If you haven't seen (or read) it, Madame Bovary tells the tale of a 19th-century woman who, anachronistically, has multiple affairs with different suitors. Based on the acclaimed Gustave Flaubert novel that redefined the Romantic era, the film stars Mia Wasikowska, Paul Giamatti, and Ezra Miller—and some seriously gorgeous costumes.
Here, director Sophie Barthes gives us an exclusive look at how it all got made.
Marie Claire: What kind of mood did you want to create in the film?
Sophie Barthes: I was aiming for a sensorial recreation and stylization of the mid 19th century in a small village of Normandy. The film is inspired by painters which palette I particularly love: Danish painter Vilhelm Hammershøi, Spanish painter Ramon Casas and also the austere style of photographer Desiree Dolron. The collaboration with Production Designer Benoit Barouh was essential in creating this mood. He is a great aesthete. Together with cinematographer Andrij Parekh they were able to help create and capture the light and atmosphere I was looking for. The idea was to make the film feel mineral.
MC: How significant were the costumes in helping you develop that tone and in developing the characters?
SB: The costumes were essential to develop the tone and characters. Since Madame Bovary self destruction is mainly connected to her spending on dresses, the dresses had to be very special and unforgettable. They are literally popping out of the screen.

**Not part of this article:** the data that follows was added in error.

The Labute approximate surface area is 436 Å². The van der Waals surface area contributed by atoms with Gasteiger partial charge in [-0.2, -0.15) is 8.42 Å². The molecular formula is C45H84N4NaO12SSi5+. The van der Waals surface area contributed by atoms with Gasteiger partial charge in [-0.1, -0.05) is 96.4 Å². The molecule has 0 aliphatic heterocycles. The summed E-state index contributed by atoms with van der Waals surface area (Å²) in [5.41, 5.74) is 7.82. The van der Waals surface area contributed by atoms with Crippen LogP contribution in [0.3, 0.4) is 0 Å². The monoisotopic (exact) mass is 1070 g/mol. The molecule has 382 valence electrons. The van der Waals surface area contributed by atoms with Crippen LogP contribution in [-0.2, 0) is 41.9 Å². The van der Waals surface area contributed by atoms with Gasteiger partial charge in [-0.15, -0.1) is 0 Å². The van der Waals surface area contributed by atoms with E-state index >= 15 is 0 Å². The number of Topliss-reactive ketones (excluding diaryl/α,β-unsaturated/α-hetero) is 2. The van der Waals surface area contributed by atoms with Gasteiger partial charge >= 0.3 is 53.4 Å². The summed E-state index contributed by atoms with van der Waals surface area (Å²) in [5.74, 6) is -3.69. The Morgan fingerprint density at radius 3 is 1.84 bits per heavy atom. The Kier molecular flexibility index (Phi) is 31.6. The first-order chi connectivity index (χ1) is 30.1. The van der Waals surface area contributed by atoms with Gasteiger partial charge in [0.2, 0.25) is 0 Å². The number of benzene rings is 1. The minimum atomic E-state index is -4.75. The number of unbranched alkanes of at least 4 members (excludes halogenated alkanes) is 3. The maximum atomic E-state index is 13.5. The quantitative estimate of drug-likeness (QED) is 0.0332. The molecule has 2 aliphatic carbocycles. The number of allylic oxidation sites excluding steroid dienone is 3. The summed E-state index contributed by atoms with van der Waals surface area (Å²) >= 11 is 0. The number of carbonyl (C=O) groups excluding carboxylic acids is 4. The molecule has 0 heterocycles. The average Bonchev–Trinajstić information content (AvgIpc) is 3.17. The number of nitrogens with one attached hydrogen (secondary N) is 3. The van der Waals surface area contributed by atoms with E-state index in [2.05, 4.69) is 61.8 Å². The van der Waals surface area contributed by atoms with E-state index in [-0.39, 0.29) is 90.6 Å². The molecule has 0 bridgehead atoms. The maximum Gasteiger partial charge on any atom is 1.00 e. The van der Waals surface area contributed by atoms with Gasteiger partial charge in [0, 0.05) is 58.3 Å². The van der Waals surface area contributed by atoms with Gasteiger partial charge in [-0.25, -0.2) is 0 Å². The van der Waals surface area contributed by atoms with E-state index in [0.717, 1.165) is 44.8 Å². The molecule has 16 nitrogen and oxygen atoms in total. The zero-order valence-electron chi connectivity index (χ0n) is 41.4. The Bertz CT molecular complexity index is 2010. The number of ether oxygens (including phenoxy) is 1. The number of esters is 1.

The Costume Designers Valerie Ranchoux and Christian Gasc chose an extraordinary array of colors which either contrast or echoes with the tones of the production design and nature. Emma first dresses are different shades of greens (green is the color of hope and youth) and as her character develop stronger colors are introduced (red, orange, and almost poisonous purple) and the end her dress completely blends with the nature in the fall (yellows and greens).
Every dress tells a story about Emma: the orange dress in the hunt scene has an asymmetrical pattern on the chest signaling the beginning of her bipolarity, the purple dress she wears to meet her lover in Rouen feels it has the texture of a poisonous flower, the red dress seems inspired by Baudelaire "Les Fleurs du Mal", there is so much symbolic meaning in every dress. It was incredible for me to have the chance to work with Valerie and Christian and their team.
MC: What did you love most about this project?
SB: I loved all the creative aspect. Shooting in real locations in Normandy, scouting and discovering places which felt frozen in time, collaborating with great talents such as DOP Andrij Parekh, Production Designer Benoit Barouh, Costume Designers Valerie Ranchoux and Christian Gasc. Everyone put so much passion and love to bring this project to life. And of course working with the cast, an incredible group of actors to work with.